By Tom Käckenhoff and Christoph Steitz
DUESSELDORF/FRANKFURT (Reuters) - Embattled conglomerate Thyssenkrupp is reviewing ways to keep its electrolysis unit Uhde as demand for large-scale production of hydrogen is expected to increase, three people familiar with the matter told Reuters.
Thyssenkrupp Uhde Chlorine Engineers (TKUCE) is currently part of Thyssenkrupp's Plant Technology division, which makes equipment for mining, chemicals and fertiliser plants and has been put up for sale.
A 66-34 joint venture of Thyssenkrupp and Italy's De Nora, TKUCE is the world's largest supplier of chlor-alkali membrane technologies needed to produce hydrogen.
The business will now likely be retained to help Thyssenkrupp build a strategy around hydrogen, the people said, citing plans by the European Union to push production of the fuel via renewables.
Thyssenkrupp, which will publish annual results on Nov. 19, declined to comment.
TKUCE could fetch a valuation of more than 1 billion euros (897.7 million pounds) in a strategic deal or initial public offering "as long as a constructive growth case can be struck", Deutsche Bank has said.
TKUCE holds roughly half of the global market, where it competes with Japan's Asahi Kasei (25%), China's Bluestar Beijing Chemical Machinery (19%) and Britain's chemicals group Ineos [INEOSE.UL] (6%).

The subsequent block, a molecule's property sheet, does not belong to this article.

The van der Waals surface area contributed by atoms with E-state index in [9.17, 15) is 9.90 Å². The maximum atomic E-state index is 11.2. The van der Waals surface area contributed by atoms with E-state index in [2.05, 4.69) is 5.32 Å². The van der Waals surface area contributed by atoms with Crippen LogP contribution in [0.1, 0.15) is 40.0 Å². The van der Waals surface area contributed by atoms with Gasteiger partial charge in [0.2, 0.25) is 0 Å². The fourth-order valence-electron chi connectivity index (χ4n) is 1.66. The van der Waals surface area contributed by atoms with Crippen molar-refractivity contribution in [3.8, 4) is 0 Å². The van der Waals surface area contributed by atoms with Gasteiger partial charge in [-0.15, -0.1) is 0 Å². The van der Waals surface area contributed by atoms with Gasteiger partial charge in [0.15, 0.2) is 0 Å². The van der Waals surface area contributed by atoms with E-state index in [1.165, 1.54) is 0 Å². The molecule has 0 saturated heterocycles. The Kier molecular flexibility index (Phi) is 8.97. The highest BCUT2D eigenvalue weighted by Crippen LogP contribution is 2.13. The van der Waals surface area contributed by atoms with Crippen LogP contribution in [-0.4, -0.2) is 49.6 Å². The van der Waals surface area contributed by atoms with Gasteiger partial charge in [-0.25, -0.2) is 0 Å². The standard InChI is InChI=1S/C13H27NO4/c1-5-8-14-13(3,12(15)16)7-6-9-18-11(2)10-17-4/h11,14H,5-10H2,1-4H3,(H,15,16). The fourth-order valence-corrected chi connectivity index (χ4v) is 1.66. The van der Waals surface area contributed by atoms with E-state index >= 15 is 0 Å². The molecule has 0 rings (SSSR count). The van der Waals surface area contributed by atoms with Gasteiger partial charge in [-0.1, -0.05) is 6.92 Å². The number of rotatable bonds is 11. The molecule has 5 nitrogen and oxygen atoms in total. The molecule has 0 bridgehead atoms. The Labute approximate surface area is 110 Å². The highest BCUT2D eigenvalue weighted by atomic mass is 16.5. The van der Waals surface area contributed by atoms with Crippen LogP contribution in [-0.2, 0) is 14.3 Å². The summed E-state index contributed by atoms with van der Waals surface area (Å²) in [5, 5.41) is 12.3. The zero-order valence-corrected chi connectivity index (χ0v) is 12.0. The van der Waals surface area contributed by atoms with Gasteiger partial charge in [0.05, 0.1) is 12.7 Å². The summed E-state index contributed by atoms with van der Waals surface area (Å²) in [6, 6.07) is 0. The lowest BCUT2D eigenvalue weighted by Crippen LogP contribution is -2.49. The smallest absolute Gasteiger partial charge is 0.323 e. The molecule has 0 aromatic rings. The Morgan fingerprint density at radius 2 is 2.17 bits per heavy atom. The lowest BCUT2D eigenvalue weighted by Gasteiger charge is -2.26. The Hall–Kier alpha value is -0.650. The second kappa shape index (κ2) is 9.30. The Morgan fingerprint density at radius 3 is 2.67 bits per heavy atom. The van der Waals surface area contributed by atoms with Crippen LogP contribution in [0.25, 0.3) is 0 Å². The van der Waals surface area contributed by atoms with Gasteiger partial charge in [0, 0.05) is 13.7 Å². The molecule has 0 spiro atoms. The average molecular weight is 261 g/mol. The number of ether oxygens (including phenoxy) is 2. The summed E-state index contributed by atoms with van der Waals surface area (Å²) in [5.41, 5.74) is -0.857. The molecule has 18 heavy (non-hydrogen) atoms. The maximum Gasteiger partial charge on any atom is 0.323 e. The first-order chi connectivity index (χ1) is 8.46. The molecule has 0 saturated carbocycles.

Deutsche Bank in August said it was "surprised" that Thyssenkrupp had transferred TKUCE to its Multi-Tracks division, which comprises businesses for which the conglomerate sees no sustainable future prospects within the group.
"Given likely significant investments into hydrogen capabilities over the next few decades in order to meet climate targets and facilitate the energy transition, we believe that this asset could develop significant strategic value," it said.
TKUCE gets contracts worth more than 40 million tonnes of chlorine a year for both chlor-alkali and hydrochloric acid electrolysis plants.
While views differ over whether the hype around hydrogen is real, Germany has dedicated 9 billion euros to help create a national hydrogen industry, with firms such as RWE and E.ON pinning hopes on the technology.
One of the people said that potential suitors for Plant Technology were asked to submit bids by the end of November after the sales process, run by Citi, was delayed due to the coronavirus crisis.
Interest for parts of the unit is expected to come from Denmark's FLSmidth and Sweden's Sandvik, sources have said.
(Additional reporting by Arno Schuetze; Editing by Edward Taylor and Emelia Sithole-Matarise)